How do you know if your release is successful?

I’m thinking about how do we know if a release is successful or not - what are your thoughts on this?


This is a question that I think spans far beyond the efficacy of development and testing. A release may be implemented to spec and functioning properly, but the release may not be successful if, for instance: it isn’t marketed to customers well, or perhaps the initial requirements don’t actually meet their needs. There’s a lot of non-technical work that goes into making a release successful. For this reason, I always enjoy hearing from our business team as to what customers think of our last release, as it’s really the only way to know for sure if it was successful. I think frequent communication between business and technical teams is crucial for this reason.

Now, from a purely technical perspective, I would consider a release successful if we were able to deliver a high-quality product that met the requirements given in the time-frame we committed to.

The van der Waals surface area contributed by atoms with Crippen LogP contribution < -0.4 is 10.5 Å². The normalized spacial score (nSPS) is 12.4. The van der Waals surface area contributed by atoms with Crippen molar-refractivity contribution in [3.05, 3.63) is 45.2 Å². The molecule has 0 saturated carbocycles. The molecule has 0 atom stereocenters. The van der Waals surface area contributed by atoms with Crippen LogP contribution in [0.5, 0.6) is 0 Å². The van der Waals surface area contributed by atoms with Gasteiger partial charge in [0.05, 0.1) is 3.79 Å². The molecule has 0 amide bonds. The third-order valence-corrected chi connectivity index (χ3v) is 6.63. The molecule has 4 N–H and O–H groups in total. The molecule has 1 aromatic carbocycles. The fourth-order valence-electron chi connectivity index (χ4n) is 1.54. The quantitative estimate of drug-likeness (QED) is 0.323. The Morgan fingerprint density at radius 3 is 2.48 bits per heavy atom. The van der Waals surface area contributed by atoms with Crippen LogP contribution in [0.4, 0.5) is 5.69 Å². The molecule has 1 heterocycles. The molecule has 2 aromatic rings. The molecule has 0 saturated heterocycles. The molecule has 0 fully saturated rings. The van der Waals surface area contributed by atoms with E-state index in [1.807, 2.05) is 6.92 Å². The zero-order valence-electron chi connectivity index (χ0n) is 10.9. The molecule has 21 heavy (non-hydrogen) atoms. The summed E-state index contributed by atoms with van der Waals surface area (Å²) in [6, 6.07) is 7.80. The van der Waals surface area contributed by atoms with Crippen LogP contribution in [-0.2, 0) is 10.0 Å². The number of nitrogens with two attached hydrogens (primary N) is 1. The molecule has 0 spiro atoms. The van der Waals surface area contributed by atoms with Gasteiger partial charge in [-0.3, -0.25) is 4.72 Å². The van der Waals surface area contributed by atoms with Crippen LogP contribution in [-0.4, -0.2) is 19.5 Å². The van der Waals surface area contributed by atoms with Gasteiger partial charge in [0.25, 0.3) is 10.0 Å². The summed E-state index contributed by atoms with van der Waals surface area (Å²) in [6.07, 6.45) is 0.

I think I need to learn more about product success in it’s entirety - not sure if there’s any resources out there to look into this. I’ll have a google to see what i can find.

Some of these might help to create a bigger picture

  • automated sanity tests in production
  • Monitoring in production

If the automated tests in prod fail (which are inside of the CI/CD pipeline) it will automatically be rolled back.


I think it can be subjective to the team/product what counts as “successful”. So this sounds like a team activity to me. Find out what this means for you and judge your releases accordingly.
For our team, working with a highly configurable product, we are happy with a couple of critical bugs, while for others this might be bad. I think @alanr also brought up a good point. A release might be technically good but if customer reception is bad is it still a successful release?

Some ideas on what release success could be based on:

  • bugs found after release (number, severity, …)
  • usability (features, documentation, …)
  • release process (downtime, problems during release, …)
  • team feedback (speed, delay, process, …)
  • customer feedback (hotline calls, acceptance of new release, …)
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Releasing late with no bugs is also a failure, for the business. And probably means your team needs to make a load of process improvements. It’s fair enough to think only about what you do control as a team, but as pointed out by @sles12 and @alanr , getting to production early with a healthy strategy to deal with the issues after release can also count as success.

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